most people think, and is likely to emerge from a referendum victory with an even tighter grip on his party. Dumont, no friend of the staunchly federalist Johnson, even went so far as to add: “I, for one, hope he stays.” Federalist sympathizers in Quebec—and beyond—would agree, having few causes for real complaint about the campaign he has been waging in defence of Canada. Certainly, the opinion polls indicate that the coalition of forces assembled under Johnson’s command continue to hold an edge in the battle for the hearts and minds of Quebec’s voters. The most recent survey, carried out between Oct. 1 and Oct. 5 by Groupe Léger & Léger for Le Journal de Montréal and Toronto’s Globe and Mail, suggests that federalists have not lost any ground, nor have the sovereigntists gained any, despite
the formal launch of Parizeau’s referendum effort. The pollsters, after distributing slightly more than 13 per cent of respondents who were either undecided or unwilling to answer, put support for the No side in the referendum at 52.8 per cent, and for the Yes at 47.2 per cent.
The results were almost identical to a similar Léger & Léger survey conducted a week earlier, when the Montreal polling firm found 53.2 per cent for the No and 46.8 per cent for the Yes. What is more, they are only marginally more optimistic about the separatists’ referendum prospects than other recent polls, which have consistently given the federalists much higher leads, ranging from six to 10 points. Judging from past results, Léger & Léger’s surveys often tend to give a bigger share of support to sovereigntists than do most other polling firms. Observers note that the company is a family affair with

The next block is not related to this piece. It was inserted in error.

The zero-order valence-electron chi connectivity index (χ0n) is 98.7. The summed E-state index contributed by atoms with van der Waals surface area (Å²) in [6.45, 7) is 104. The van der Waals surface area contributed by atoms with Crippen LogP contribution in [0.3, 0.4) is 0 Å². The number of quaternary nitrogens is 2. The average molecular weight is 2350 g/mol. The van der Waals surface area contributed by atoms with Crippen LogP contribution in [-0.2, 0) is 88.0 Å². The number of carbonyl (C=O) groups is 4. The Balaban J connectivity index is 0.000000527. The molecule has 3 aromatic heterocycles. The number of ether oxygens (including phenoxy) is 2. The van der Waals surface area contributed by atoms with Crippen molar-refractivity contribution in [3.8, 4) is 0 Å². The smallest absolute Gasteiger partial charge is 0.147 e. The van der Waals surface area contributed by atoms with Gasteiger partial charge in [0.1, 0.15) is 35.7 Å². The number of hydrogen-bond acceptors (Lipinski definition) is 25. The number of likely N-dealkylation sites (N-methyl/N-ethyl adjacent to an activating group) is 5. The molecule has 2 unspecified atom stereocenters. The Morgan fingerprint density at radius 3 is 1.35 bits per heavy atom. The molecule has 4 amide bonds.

strong links to the nationalist movement. It was founded by the late Marcel Léger, a former PQ cabinet minister, and is now run by his son,
But no matter who the messenger, the message from all the pollsters is more or less the same. With three weeks to go until Quebec’s 4.8 million eligible voters cast their ballots on Oct. 30, Parizeau’s machine had clearly stalled.
In fact, there were plenty of telltale signs last week that the separatists’ dream of leading Quebec to independence may be in even more trouble than the polls suggest. It was supposed to be the week that finally witnessed the long-promised takeoff for the Yes camp. Parizeau appeared on provincewide prime-time television to officially launch the effort. His troops blanketed the province with tens of thousands of Yes posters—daisies and loonies and peace symbols in bright green and warm yellow, promising an equally colorful future. The premier himself boarded a psychedelically decorated bus and set off to tour the hinterland. For two days, he wandered through eastern Quebec and up the St. Lawrence River, encountering at almost every stop sparse crowds, technical breakdowns and awkward questions.